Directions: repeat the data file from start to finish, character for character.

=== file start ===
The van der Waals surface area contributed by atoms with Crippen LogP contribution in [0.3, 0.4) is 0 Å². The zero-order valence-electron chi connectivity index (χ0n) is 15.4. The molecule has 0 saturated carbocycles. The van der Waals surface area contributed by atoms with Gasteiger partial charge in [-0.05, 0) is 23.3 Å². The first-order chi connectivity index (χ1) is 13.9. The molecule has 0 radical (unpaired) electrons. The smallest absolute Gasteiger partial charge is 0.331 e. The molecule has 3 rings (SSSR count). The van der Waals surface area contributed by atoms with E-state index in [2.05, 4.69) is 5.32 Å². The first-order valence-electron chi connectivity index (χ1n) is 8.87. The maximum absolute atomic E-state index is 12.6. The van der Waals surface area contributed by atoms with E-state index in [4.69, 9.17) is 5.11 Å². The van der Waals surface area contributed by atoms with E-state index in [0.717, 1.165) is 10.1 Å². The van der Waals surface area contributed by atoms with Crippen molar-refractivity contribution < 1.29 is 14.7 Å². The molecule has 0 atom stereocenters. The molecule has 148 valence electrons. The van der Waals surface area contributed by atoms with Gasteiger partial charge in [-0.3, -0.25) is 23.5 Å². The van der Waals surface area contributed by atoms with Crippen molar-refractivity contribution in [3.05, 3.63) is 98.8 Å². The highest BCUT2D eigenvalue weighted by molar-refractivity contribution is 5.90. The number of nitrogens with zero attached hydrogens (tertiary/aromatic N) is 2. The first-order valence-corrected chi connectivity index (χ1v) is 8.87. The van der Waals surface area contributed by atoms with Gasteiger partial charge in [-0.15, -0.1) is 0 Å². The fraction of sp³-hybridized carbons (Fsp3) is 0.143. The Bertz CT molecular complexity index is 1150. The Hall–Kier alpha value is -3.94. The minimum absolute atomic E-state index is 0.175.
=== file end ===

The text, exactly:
The van der Waals surface area contributed by atoms with Crippen LogP contribution in [0.3, 0.4) is 0 Å². The zero-order valence-electron chi connectivity index (χ0n) is 15.4. The molecule has 0 saturated carbocycles. The van der Waals surface area contributed by atoms with Gasteiger partial charge in [-0.05, 0) is 23.3 Å². The first-order chi connectivity index (χ1) is 13.9. The molecule has 0 radical (unpaired) electrons. The smallest absolute Gasteiger partial charge is 0.331 e. The molecule has 3 rings (SSSR count). The van der Waals surface area contributed by atoms with E-state index in [2.05, 4.69) is 5.32 Å². The first-order valence-electron chi connectivity index (χ1n) is 8.87. The maximum absolute atomic E-state index is 12.6. The van der Waals surface area contributed by atoms with E-state index in [4.69, 9.17) is 5.11 Å². The van der Waals surface area contributed by atoms with E-state index in [0.717, 1.165) is 10.1 Å². The van der Waals surface area contributed by atoms with Crippen molar-refractivity contribution < 1.29 is 14.7 Å². The molecule has 0 atom stereocenters. The molecule has 148 valence electrons. The van der Waals surface area contributed by atoms with Gasteiger partial charge in [-0.3, -0.25) is 23.5 Å². The van der Waals surface area contributed by atoms with Crippen molar-refractivity contribution in [3.05, 3.63) is 98.8 Å². The highest BCUT2D eigenvalue weighted by molar-refractivity contribution is 5.90. The number of nitrogens with zero attached hydrogens (tertiary/aromatic N) is 2. The first-order valence-corrected chi connectivity index (χ1v) is 8.87. The van der Waals surface area contributed by atoms with Gasteiger partial charge in [-0.15, -0.1) is 0 Å². The fraction of sp³-hybridized carbons (Fsp3) is 0.143. The Bertz CT molecular complexity index is 1150. The Hall–Kier alpha value is -3.94. The minimum absolute atomic E-state index is 0.175.